John M. Yeager, Ed.D, MAPP, is Director of the Center for Character Excellence at The Culver Academies in Culver, Indiana. John consults with Dave Shearon, and Sherri Fisher at www.FlourishingSchools.com, an organization that integrates best practices in education with cutting edge Positive Psychology research. He co-authored the recently published book, Smart Strengths: Building Character, Resilience and Relationships in Youth. Full bio.
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I began my 33rd year of teaching this fall. The vibrant reflections of the following “educator’s affirmation” by Boston University School of Education professor Steve Tigner continue to resonate with me each day I walk into the classroom.
I dedicate myself to the life of an educator, to laying
the living foundations upon which successor
generations must continue to build their lives.
I dedicate myself to the advancement of learning.
For I know that without it our successors will lack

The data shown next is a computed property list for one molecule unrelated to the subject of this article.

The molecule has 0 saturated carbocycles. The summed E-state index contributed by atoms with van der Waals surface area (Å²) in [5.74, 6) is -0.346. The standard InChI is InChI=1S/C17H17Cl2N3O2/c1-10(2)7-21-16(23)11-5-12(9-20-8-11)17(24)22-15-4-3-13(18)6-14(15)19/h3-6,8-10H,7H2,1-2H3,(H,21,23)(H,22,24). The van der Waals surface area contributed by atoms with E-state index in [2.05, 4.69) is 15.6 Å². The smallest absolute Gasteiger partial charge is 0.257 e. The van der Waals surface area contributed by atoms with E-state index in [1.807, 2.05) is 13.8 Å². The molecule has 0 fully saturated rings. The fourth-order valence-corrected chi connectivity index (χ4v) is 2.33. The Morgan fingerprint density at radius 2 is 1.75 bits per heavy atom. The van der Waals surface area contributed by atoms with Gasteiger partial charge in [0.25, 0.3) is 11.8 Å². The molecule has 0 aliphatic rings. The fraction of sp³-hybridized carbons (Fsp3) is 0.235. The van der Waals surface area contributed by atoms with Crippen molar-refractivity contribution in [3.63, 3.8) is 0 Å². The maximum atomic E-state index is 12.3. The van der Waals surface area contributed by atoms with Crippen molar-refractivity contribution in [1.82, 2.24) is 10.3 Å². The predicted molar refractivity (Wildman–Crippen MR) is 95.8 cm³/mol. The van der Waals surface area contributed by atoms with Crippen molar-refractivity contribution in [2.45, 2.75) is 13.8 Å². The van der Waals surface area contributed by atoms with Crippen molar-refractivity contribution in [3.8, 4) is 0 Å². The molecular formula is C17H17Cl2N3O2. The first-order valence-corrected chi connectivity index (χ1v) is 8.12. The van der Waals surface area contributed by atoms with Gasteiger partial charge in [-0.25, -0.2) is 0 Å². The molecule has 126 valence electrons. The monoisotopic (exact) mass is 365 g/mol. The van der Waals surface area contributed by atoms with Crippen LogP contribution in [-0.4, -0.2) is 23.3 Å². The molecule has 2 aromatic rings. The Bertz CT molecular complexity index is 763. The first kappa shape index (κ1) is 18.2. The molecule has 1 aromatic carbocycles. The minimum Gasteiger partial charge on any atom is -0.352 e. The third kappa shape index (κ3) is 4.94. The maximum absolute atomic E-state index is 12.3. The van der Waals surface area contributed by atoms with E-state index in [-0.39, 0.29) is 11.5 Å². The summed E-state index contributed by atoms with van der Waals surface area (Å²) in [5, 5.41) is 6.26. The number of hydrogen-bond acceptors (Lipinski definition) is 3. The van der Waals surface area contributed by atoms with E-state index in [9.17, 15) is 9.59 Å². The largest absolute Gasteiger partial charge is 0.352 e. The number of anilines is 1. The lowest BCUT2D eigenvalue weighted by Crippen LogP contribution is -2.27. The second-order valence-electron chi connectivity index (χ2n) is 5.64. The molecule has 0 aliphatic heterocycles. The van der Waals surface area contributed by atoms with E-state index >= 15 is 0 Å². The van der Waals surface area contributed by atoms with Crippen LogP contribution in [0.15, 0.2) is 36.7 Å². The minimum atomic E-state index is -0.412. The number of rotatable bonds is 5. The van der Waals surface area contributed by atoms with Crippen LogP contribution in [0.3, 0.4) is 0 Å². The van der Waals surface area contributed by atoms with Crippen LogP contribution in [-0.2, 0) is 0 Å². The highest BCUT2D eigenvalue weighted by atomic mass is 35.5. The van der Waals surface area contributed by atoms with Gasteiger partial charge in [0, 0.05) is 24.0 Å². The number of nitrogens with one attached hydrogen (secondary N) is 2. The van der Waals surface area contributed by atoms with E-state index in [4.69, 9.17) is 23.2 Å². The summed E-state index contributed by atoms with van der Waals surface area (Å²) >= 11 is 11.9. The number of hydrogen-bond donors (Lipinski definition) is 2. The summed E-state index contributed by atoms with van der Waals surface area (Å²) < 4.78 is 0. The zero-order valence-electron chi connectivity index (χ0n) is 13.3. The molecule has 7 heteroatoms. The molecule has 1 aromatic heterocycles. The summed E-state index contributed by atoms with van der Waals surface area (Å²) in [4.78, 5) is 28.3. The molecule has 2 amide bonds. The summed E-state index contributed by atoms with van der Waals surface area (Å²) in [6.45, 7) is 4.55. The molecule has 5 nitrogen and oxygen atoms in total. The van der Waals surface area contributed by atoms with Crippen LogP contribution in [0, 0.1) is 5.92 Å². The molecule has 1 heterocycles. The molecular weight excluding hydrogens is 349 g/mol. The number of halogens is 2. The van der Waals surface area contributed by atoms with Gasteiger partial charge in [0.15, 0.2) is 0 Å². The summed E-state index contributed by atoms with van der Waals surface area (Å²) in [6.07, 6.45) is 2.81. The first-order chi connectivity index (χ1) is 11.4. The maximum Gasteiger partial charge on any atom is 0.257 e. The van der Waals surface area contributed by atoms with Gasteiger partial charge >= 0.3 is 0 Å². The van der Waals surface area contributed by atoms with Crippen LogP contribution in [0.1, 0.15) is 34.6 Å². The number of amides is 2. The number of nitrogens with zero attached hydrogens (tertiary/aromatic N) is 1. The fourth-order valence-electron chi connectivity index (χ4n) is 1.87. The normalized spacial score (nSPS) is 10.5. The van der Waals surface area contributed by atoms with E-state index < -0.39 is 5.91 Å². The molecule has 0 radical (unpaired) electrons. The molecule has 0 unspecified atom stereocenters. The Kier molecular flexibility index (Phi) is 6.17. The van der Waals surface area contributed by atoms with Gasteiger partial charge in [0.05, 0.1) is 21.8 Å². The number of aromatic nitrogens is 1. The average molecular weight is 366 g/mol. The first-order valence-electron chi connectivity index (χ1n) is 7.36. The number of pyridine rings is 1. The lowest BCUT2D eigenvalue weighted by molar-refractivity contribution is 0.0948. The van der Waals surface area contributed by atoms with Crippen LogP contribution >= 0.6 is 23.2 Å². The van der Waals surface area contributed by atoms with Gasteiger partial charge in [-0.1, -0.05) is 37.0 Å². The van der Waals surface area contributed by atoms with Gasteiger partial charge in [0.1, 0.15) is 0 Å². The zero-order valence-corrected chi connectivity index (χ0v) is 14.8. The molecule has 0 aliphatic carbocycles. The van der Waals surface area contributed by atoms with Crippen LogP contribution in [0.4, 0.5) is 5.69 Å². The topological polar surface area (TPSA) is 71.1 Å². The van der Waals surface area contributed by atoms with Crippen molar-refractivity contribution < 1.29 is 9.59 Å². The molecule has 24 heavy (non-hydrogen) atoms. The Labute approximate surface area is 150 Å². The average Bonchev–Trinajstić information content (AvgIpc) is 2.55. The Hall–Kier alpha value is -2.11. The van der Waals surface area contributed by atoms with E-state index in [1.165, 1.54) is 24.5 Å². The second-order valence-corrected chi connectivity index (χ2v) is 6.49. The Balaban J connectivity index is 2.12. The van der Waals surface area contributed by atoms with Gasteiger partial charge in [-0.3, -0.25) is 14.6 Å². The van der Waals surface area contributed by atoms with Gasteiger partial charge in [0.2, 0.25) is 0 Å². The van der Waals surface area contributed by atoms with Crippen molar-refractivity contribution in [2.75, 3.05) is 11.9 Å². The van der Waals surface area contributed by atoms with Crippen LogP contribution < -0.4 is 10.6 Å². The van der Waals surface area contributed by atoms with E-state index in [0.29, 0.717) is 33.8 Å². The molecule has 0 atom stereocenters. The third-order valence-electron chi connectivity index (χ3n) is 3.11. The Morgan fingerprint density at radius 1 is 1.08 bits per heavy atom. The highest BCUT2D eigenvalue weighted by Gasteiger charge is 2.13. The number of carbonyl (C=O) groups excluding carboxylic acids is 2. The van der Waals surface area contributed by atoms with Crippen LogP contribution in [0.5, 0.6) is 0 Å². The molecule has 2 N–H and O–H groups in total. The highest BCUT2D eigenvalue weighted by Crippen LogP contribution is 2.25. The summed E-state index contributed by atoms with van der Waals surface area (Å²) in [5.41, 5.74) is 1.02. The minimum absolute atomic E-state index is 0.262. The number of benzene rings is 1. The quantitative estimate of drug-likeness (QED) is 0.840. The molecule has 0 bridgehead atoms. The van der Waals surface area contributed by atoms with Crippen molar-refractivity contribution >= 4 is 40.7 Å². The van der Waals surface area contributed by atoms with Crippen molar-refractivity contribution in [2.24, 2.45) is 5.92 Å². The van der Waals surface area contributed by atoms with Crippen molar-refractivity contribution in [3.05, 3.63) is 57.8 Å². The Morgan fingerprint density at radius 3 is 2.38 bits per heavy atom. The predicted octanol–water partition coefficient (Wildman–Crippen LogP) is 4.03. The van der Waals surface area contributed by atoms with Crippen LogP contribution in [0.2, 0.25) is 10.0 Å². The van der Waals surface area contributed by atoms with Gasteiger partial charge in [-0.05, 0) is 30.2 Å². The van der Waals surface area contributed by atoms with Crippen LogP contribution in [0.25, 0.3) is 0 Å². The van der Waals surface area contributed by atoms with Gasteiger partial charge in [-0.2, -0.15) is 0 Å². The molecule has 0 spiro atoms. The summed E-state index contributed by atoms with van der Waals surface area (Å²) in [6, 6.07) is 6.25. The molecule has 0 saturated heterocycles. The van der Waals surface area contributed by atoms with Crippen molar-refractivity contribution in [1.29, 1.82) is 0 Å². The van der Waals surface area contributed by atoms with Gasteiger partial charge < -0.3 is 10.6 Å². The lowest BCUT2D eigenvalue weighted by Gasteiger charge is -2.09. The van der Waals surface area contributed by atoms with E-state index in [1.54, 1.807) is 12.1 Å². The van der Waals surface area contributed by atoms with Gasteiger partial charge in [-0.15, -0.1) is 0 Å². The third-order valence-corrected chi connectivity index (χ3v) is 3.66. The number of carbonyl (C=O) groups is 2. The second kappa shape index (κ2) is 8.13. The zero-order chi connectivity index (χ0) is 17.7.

both vision and the power to build well.
I dedicate myself to the cultivation of character, for I
know that humanity cannot flourish without
courage, compassion, honesty, and trust.
I commit myself to the advancement of my own
learning and to the cultivation of my own character,
for I know that I must bear witness in my own life
to the ideals that I have dedicated myself to promote in others.
Most teachers do not realize the scope of influence that they have on the students they serve. The teachers that really make a difference are those who guide with principles that not only make better students, but, more importantly, help their students form a sense of who they are and what is important in life. They provide opportunities for young people to grow and challenge themselves.